Written by U.S. Army 1st Lt. R.J. Peek
Task Force Rakkasan Public Affairs
Ghazni Province, Afghanistan – Recently, Soldiers from Task Force Iron Rakkasan watched a member of the Afghan Uniformed Police conduct an illegal checkpoint on the route between Ghazni and Sharana. Using the camera system on the Persistent Threat Detection System, Soldiers observed a man standing in the road collecting money from vehicles. The practice is common by insurgents who fund their attacks by taking money from locals.
The TF Iron Tactical Operating Center watched the PTDS video feed of the man to confirm their suspicions.
“The man hid in a culvert until a truck came by,” said U.S. Army 2nd Lt Terrance Avery from Bolivar, MO, chief of operations for 3rd Battalion, 187th Infantry Regiment. “He would climb out of the culvert, brandish his weapon to stop the vehicle, talk to the driver for a moment and then return to the culvert as he stuffed the money into his pocket.”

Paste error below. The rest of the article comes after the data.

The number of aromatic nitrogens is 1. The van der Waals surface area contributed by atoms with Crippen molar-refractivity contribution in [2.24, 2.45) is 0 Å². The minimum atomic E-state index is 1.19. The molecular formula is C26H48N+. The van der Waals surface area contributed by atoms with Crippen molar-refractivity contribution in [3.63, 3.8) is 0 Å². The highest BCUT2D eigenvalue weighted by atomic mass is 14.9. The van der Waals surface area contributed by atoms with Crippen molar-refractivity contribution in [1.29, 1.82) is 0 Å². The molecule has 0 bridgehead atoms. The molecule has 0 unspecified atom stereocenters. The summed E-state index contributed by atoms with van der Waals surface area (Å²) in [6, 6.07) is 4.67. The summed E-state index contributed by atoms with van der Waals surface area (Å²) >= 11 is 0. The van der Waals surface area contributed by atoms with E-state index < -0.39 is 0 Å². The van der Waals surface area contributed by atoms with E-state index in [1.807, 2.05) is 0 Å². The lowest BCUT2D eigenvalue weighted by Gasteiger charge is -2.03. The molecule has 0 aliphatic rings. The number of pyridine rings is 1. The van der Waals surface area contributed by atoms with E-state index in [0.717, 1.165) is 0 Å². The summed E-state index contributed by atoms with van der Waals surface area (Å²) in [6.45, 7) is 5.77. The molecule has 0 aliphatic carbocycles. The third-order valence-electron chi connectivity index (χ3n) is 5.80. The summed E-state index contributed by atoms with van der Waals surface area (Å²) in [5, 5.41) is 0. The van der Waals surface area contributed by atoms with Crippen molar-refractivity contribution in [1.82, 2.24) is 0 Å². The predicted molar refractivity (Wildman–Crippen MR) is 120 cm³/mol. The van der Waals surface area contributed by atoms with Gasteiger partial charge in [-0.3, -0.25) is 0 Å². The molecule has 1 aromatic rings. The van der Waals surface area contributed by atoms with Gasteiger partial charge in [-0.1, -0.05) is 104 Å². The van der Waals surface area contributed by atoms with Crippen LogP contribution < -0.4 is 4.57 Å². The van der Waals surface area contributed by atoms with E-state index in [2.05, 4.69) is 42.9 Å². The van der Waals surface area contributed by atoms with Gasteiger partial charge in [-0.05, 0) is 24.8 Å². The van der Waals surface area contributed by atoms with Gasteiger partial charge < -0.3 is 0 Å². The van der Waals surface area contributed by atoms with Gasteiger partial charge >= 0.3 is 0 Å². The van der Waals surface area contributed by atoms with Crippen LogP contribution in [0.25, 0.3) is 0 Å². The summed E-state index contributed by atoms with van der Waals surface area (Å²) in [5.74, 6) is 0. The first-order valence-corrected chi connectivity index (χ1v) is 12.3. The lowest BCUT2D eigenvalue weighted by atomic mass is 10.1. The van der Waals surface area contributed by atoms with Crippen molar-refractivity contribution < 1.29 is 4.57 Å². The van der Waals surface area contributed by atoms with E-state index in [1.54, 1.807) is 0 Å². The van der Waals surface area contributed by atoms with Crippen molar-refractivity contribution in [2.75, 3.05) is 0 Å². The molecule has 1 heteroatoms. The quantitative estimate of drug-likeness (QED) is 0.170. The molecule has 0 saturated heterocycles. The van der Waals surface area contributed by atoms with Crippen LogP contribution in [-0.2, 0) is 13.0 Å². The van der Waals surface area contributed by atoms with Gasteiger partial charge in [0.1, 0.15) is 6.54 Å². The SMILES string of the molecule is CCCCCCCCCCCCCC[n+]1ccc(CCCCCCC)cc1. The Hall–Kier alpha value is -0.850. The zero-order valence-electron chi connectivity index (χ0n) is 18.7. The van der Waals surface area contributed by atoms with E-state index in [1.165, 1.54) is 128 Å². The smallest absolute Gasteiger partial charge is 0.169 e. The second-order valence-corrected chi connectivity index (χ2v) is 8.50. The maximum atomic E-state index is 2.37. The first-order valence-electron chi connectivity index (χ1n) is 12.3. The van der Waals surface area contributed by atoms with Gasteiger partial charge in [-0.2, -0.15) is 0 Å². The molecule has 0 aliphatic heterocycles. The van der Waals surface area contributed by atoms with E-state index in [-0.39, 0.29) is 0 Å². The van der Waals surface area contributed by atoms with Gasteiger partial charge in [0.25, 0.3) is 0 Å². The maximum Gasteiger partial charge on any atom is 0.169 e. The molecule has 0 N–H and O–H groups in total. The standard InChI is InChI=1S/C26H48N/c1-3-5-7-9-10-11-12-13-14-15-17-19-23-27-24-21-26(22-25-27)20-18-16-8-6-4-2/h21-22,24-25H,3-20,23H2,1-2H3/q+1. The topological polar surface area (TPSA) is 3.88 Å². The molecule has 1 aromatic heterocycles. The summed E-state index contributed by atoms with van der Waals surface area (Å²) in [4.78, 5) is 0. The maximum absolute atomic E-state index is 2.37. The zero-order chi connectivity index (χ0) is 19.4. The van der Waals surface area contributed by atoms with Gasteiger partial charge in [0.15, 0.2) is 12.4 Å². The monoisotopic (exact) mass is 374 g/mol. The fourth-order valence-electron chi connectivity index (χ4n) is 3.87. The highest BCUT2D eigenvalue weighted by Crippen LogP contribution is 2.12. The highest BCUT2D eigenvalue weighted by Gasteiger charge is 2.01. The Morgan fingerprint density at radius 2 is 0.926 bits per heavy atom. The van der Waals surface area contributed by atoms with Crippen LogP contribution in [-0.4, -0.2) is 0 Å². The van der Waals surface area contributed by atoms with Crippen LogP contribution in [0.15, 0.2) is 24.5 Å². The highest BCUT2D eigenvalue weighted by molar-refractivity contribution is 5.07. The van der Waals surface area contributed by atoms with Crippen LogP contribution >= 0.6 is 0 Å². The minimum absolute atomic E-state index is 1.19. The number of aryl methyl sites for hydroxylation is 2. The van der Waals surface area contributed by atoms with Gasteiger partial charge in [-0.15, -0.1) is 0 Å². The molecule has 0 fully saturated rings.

U.S. Army Lt. Col. David Fivecoat from Delaware, OH, commander of 3rd Bn., 187th Inf. Regt., was on patrol in the area when the report was put out. He led the personal security detachment to the location where they quickly located the suspected man.
When they identified the man as a police officer, the Soldiers were inclined to believe it was a misunderstanding. However, the evidence proved overwhelming as further questioning revealed a large wad of cash in the man’s pocket.
TF Iron seized the man’s 29,000 rupees and another 1,200 afghani, which converts to about $500.00.
Fivecoat and the PSD detained the man, drove him to Forward Operating Base Ghazni and turned him over to the National Directorate of Security chief, Sayed Amir Shah. There, the NDS took over investigation of the situation and took the police officer into custody, along with the collected money.
“The capture and detention of Said Murtaza, the AUP police officer running the illegal checkpoing, sends a message to all (Afghan National Security Force members),” Fivecoat said. “Illegal checkpoints will not be tolerated in eastern Ghazni.”